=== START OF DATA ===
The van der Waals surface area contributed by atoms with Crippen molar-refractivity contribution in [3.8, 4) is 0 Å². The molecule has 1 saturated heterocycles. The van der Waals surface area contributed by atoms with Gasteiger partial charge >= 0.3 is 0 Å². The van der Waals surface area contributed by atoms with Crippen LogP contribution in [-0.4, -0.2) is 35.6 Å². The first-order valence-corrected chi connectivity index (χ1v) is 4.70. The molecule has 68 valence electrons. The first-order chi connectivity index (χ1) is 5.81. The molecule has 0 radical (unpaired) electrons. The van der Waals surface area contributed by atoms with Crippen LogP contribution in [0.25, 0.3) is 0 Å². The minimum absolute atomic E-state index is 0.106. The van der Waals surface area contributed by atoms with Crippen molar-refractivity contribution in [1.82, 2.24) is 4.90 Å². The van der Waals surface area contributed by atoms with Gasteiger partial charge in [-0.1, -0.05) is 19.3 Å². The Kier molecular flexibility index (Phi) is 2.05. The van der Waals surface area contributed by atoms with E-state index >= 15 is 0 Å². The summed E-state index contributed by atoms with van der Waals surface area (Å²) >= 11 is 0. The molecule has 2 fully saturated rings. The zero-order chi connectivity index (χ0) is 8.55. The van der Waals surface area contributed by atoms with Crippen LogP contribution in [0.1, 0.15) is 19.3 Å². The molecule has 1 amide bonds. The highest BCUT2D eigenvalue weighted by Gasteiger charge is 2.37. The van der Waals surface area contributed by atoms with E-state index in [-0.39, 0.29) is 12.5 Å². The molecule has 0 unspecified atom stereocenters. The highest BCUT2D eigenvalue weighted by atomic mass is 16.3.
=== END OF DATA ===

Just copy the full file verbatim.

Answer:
The van der Waals surface area contributed by atoms with Crippen molar-refractivity contribution in [3.8, 4) is 0 Å². The molecule has 1 saturated heterocycles. The van der Waals surface area contributed by atoms with Gasteiger partial charge >= 0.3 is 0 Å². The van der Waals surface area contributed by atoms with Crippen LogP contribution in [-0.4, -0.2) is 35.6 Å². The first-order valence-corrected chi connectivity index (χ1v) is 4.70. The molecule has 68 valence electrons. The first-order chi connectivity index (χ1) is 5.81. The molecule has 0 radical (unpaired) electrons. The van der Waals surface area contributed by atoms with Crippen LogP contribution in [0.25, 0.3) is 0 Å². The minimum absolute atomic E-state index is 0.106. The van der Waals surface area contributed by atoms with Crippen molar-refractivity contribution in [1.82, 2.24) is 4.90 Å². The van der Waals surface area contributed by atoms with Gasteiger partial charge in [-0.1, -0.05) is 19.3 Å². The Kier molecular flexibility index (Phi) is 2.05. The van der Waals surface area contributed by atoms with E-state index >= 15 is 0 Å². The summed E-state index contributed by atoms with van der Waals surface area (Å²) >= 11 is 0. The molecule has 2 fully saturated rings. The zero-order chi connectivity index (χ0) is 8.55. The van der Waals surface area contributed by atoms with Crippen LogP contribution in [0.1, 0.15) is 19.3 Å². The molecule has 1 amide bonds. The highest BCUT2D eigenvalue weighted by Gasteiger charge is 2.37. The van der Waals surface area contributed by atoms with E-state index in [-0.39, 0.29) is 12.5 Å². The molecule has 0 unspecified atom stereocenters. The highest BCUT2D eigenvalue weighted by atomic mass is 16.3.